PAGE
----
Saturday, November 24, 2007

Can't get better than this.

Sitting here listening to Van Morrison working on a new bag. Don’t get much better than that, does it?

Have you ever heard of a Miser Bag? It was popular from the sort of mid-1800’s to the early 20th century and is something that has always intrigued me. I have sketches of it early on in my design sketch book. Here’s a picture of a 1920’s
pattern for one – see the extensive pattern instructions! I think it’s the mechanics that intrigues me. As you can see, the bag parts are on each end with a middle part with an opening to access its contents. There are rings that can be slid one way or the other to get at the contents or each can be slipped out to the opposite ends to keep everything in and safe.

At the little presentation about Civil War-era purses, the presenter talked about
the fact that these were great because they could just be hung over a belt to be carried and then be right to hand when needed (they were used by men at one time as well). She also mentioned something I had never noticed before – the 2 ends are made differently. One end is rounded and the other end is sewn flat. The reason for this is that the user would keep their gold coins in one end and their silver coins in the other end and would know what end to go into just by feel, taking the guess work out of the process.

I’ve finally started experimenting with a rather traditional patterning – here’s what I’ve got so far. It’s a smallish version but I think it’s really pretty with the green thread and the transparent grey seed beads. The beads are transparent enough to pick up the green of the tread and really complement it.

I’m thinking that you could really update the look with some cool ring beads in the middle and an interesting handle. The sample above doesn’t show a handle but I have seen examples with a sort of bracelet handle that I think could be made really modern. It’ll be interesting to see where it can go.

Skrå-trøyer update: Well, I have done absolutely nothing that I’d hoped to get done
this week, mostly because I became obsessed with my Skrå-trøyer sweater. Here are a couple of photos that show that I’ve got the body worked all the way to the half gussets at the armhole shaping. The second photo shows the side panel and how it splits to work in the half gusset. The body is worked in the round and then at the point where I am now, I have to start working flat. I’ll have to be careful with my gauge because changing from circular knitting to flat knitting will produce a different gauge, especially since I’m working 2 different weights of yarn. I’m just making some adjustments now and I took today off from working on it to give my hands a break – one can only work for so long with US size 1 needles and worsted weight wool! I’ll get kicked back in tomorrow once I’ve finished my little Miser Bag. I certainly feel that I’m a good half way through although I still have to do the sleeves and they can be a little tricky with the way they’re made. But I’ve got a lot done and I think I’m not going to be too far off my goal of finishing it by the end of the year.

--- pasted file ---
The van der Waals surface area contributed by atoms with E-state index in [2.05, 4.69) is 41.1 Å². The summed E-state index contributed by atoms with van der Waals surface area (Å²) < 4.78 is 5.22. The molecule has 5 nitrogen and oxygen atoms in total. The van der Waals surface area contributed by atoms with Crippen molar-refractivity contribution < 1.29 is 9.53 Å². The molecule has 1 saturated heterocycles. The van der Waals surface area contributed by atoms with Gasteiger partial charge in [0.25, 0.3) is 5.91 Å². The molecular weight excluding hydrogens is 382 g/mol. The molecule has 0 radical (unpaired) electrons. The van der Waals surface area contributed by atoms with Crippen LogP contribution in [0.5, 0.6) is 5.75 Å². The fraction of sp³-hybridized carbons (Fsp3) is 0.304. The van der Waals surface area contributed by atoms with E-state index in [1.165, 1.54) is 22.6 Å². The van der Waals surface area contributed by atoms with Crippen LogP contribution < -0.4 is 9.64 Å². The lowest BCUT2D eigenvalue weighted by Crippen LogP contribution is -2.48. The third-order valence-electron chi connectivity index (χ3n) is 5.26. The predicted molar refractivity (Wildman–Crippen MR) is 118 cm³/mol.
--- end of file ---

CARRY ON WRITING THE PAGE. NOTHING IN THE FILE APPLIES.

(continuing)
Thursday, November 22, 2007

Happy Thanksgiving!

We've been getting very spoiled here in Central Illinois with temperatures as late as day before yesterday at 70 degrees. But it did finally decide to cool off in time for the holiday so it's a very autumn day as I watch the local squirrel jump round my patio in search of the plants I rescued into the house. If you've followed the squirrel saga, he did discover how to move a few of the rocks in the herb pot but he didn't manage to do too much damage.

I've almost finished my little beaded clutch experiment. The body was quite easy as it was just round and round with the beads being slipped on each half of the double crochet stitches. It was interesting to see that each half of the stitch twisted the beads in a different direction. I don't know that you can really see it on the pictures below but in person it created a sort of chevron pattern.

I was a bit stumped on the flap because I would have to work it flat. When you're crocheting with beads in this style, the beads present to the side away from you which is fine when you're going in a circle but wouldn't work working back and forth. It was already getting a bit heavy since there were so many beads in the body of the bag. My solution was to work the flap without any beads. The pearl cotton is quite heavily mercerized so has a bit of a sheen on it so I thought this little shell stitch would compliment the beaded body. I didn't quite work the flap wide enough so I decided to do a couple of rows of the shell stitch on the outside border of the flap and then finish it up with a row of single crochet with the beads along the outside. I'm really very pleased with how it ended up. I just need to do the lining which I'll have to do with some heavy facing to give the body some...well, body! It wouldn't do to have it flapping about, would it!!

It's pretty small - only 5" wide by 4" tall but I really like it. As with others bags, I'm not sure what I'll do with it but I'm enjoying it. Maybe that's enough.

Hope you all have a wonderful holiday.